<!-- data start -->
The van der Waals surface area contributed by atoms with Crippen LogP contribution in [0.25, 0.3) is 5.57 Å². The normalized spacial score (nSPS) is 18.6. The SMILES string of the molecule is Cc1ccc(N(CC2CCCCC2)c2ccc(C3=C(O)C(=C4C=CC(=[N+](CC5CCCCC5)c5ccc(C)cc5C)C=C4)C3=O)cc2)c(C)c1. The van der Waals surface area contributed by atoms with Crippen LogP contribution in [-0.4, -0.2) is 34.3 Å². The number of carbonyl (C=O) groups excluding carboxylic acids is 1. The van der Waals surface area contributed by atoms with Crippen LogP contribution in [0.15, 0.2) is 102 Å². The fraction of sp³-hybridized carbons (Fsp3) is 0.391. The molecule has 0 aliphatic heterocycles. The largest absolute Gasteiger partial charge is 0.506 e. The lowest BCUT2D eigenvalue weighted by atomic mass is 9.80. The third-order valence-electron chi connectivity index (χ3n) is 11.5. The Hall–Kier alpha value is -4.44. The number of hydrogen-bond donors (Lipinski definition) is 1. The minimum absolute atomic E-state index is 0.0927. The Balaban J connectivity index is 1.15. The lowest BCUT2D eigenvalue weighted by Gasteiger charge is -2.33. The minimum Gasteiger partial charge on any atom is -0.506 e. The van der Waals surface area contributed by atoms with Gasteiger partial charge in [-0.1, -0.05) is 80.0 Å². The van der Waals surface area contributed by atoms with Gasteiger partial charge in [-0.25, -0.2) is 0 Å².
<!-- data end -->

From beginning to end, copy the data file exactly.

The van der Waals surface area contributed by atoms with Crippen LogP contribution in [0.25, 0.3) is 5.57 Å². The normalized spacial score (nSPS) is 18.6. The SMILES string of the molecule is Cc1ccc(N(CC2CCCCC2)c2ccc(C3=C(O)C(=C4C=CC(=[N+](CC5CCCCC5)c5ccc(C)cc5C)C=C4)C3=O)cc2)c(C)c1. The van der Waals surface area contributed by atoms with Crippen LogP contribution in [-0.4, -0.2) is 34.3 Å². The number of carbonyl (C=O) groups excluding carboxylic acids is 1. The van der Waals surface area contributed by atoms with Crippen LogP contribution in [0.15, 0.2) is 102 Å². The fraction of sp³-hybridized carbons (Fsp3) is 0.391. The molecule has 0 aliphatic heterocycles. The largest absolute Gasteiger partial charge is 0.506 e. The lowest BCUT2D eigenvalue weighted by atomic mass is 9.80. The third-order valence-electron chi connectivity index (χ3n) is 11.5. The Hall–Kier alpha value is -4.44. The number of hydrogen-bond donors (Lipinski definition) is 1. The minimum absolute atomic E-state index is 0.0927. The Balaban J connectivity index is 1.15. The lowest BCUT2D eigenvalue weighted by Gasteiger charge is -2.33. The minimum Gasteiger partial charge on any atom is -0.506 e. The van der Waals surface area contributed by atoms with Gasteiger partial charge in [-0.1, -0.05) is 80.0 Å². The van der Waals surface area contributed by atoms with Gasteiger partial charge in [-0.25, -0.2) is 0 Å².